WASHINGTON―Members of the Shen Yun classical Chinese dance company paid a visit to the Sequoia, a luxurious yacht, anchored in the nation’s capital that has served Presidents since Herbert Hoover. The Sequoia is docked at the Gangplank Marina, 6th Street & Maine Avenue S.W. Washington, D.C., a mile south of the U.S. Capitol building.
Current owner of the Sequoia, Gary Silversmith, invited principal dancers of the Shen Yun performing arts company and choreographers, Ms. Michelle Ren and Mr. Yungchia Chen, and Director of Shen Yun, Ms. Tia Zhang, to see the historical yacht and enjoy their return to Washington.
The 104’ Sequoia Presidential Yacht was built in 1925, based on a style created by John Trumpy, Sr. and is undoubtedly the most famous Trumpy built and possibly the most famous vessel in America not owned by the government. The large collection of presidential photographs and original memorabilia, and the spacious top deck with its original teak deckchairs used by Franklin Roosevelt and Winston Churchill provided an ideal setting for appreciation of American history, which delighted its visitors on a sunny Aug. 24―one day before their return to the Washington’s John F. Kennedy Center Opera House.
While the threesome was relaxing, NTD Television was there too and an interviewer asked them about their impressions of the Washington audience during their last appearance in February at the Kennedy Center Opera House.
“The audience was very warm. For the performance, the [Washington] audience has a high level of appreciation,” said Mr. Chen. Yungchia Chen, 41, has been dancing since he was 11 years old, graduated at the top of his class at Beijing Central National University in Dance, was the recipient of the first prize in the Adult Male Division of New Tang Dynasty Television’s International Chinese Classical Dance Competition in 2007.
“I believe that our performance [in the coming week], there will make an even greater impact [than six months ago]. This time we bring about an exciting and comprehensive performance. It is the highlights for the past several years’ performances, which combines the most favorite programs in the past,” said Chen.
Ms. Ren was also touched by the DC audience. “What most impressed me is the sincere gratitude from audiences when I attended the VIP reception after the first show. Their appreciation came from the bottom of their hearts.”
Ms. Ren began training in artistic gymnastics at the age of six before going into dance. She has won several national awards in China, and was the recipient of the first prize in the Adult Female Division of New Tang Dynasty Television’s (NTD Television) International Chinese Classical Dance Competition in 2007.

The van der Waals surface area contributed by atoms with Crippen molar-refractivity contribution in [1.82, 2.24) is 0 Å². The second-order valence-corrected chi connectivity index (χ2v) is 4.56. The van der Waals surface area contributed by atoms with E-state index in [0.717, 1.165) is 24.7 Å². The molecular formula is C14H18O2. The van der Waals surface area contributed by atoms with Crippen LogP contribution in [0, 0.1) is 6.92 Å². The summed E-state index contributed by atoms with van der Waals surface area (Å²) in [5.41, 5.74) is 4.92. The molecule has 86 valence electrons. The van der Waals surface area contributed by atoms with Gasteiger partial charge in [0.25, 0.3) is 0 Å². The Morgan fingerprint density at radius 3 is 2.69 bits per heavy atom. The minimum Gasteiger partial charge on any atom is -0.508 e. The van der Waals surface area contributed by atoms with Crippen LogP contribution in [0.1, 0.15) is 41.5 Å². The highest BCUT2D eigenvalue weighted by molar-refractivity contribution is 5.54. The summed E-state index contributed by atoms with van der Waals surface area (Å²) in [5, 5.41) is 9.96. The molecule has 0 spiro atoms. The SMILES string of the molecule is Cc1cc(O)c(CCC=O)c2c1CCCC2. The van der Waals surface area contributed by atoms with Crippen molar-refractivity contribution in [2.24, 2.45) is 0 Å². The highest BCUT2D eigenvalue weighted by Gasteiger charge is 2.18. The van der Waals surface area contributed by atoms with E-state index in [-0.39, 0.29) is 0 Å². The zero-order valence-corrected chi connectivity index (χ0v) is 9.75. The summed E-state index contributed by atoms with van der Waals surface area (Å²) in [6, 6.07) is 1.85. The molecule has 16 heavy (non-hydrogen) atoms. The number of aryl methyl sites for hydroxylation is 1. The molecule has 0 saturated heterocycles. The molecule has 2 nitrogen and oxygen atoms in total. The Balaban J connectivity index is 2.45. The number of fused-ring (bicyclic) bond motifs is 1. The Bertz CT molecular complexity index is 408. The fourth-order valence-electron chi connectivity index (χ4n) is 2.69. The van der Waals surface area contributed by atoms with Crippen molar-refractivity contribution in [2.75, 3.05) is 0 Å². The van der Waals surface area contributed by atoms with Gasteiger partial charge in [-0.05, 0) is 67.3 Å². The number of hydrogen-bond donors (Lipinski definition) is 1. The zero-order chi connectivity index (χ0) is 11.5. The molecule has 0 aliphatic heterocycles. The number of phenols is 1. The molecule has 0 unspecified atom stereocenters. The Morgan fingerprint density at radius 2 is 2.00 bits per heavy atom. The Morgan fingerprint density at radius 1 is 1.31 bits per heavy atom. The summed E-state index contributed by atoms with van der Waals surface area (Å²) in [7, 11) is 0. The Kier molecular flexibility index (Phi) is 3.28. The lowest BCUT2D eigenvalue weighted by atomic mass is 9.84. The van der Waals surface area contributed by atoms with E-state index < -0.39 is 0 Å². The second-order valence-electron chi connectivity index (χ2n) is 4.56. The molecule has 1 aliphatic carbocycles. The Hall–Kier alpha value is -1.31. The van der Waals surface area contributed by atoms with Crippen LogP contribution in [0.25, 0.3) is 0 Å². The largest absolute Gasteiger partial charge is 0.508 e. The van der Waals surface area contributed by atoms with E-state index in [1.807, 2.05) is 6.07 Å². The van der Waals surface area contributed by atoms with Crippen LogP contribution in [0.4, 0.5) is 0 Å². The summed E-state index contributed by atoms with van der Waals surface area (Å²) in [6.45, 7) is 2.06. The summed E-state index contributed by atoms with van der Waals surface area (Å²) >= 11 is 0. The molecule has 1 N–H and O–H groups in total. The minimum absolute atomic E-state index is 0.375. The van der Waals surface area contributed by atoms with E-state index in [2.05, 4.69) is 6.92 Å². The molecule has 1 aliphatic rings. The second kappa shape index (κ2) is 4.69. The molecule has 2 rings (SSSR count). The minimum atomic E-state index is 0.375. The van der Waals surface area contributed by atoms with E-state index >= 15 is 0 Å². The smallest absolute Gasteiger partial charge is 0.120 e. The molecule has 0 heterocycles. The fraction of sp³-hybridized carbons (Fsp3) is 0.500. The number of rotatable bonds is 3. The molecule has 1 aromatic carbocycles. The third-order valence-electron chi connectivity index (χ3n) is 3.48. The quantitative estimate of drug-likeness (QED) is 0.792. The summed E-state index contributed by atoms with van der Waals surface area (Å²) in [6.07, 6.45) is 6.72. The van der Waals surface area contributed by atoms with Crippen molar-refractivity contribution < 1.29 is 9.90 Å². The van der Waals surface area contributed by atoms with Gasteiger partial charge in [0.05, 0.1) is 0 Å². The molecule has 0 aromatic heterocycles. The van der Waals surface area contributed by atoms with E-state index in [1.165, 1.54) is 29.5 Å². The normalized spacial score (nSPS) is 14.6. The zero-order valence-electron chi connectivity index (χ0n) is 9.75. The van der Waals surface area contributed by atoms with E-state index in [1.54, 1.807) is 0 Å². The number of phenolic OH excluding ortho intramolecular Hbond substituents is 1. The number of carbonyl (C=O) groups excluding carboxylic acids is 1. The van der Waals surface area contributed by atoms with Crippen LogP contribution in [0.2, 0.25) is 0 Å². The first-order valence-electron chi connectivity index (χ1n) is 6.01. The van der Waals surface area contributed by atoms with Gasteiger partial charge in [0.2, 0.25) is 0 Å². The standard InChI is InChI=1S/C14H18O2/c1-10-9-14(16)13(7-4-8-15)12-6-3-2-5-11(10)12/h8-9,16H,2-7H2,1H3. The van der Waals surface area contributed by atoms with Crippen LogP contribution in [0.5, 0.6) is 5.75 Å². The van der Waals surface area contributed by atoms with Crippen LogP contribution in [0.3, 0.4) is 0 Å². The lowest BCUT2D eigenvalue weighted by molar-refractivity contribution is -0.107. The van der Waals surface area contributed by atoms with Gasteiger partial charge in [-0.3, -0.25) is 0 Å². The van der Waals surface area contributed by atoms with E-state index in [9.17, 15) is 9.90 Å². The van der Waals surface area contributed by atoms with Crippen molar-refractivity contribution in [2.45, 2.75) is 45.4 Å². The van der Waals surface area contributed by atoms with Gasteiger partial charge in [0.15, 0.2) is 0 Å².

The Shenyun company manager Ms. Tia Zhang was asked about the previous six shows last February.
“From those six sold-out shows, I can tell that many people began to recognize, cherish and seek this classical culture here. They can fully understand the beauty and peaceful mood that we bring about in the performance. In the opening show, we still had a few tickets unsold. Because of the great impact of that performance, almost all tickets were sold out in the subsequent shows,” said Ms. Zhang.
August is considered an off-season for entertainment, but the company still came. Ms. Zhang explained:
“Why we can come here once again this August? Our performance in last February made a great difference in our brand identity.”
Ms. Ren also observed the impact their Chinese classical dancing had on Washington audiences six months ago. She said:
“About two days ago, on our tour in Alabama, I encountered two local ballet dancers, who told me that they heard we had six sold-out shows at the Kennedy Center in February. They were very surprised since they didn’t expect our performance would have penetrated Western society. So this time I am happy to come back.”
How do they keep it up, with a grueling schedule, crisscrossing the globe and appearing in this season in over 80 cities from five continents and performing more than 300 shows?
“We have a shared belief that we are working for others, not for ourselves and not to show our skills and techniques. We perform only for the purpose to bring about pure beauty and pure compassion to audience,” said Ms. Zhang.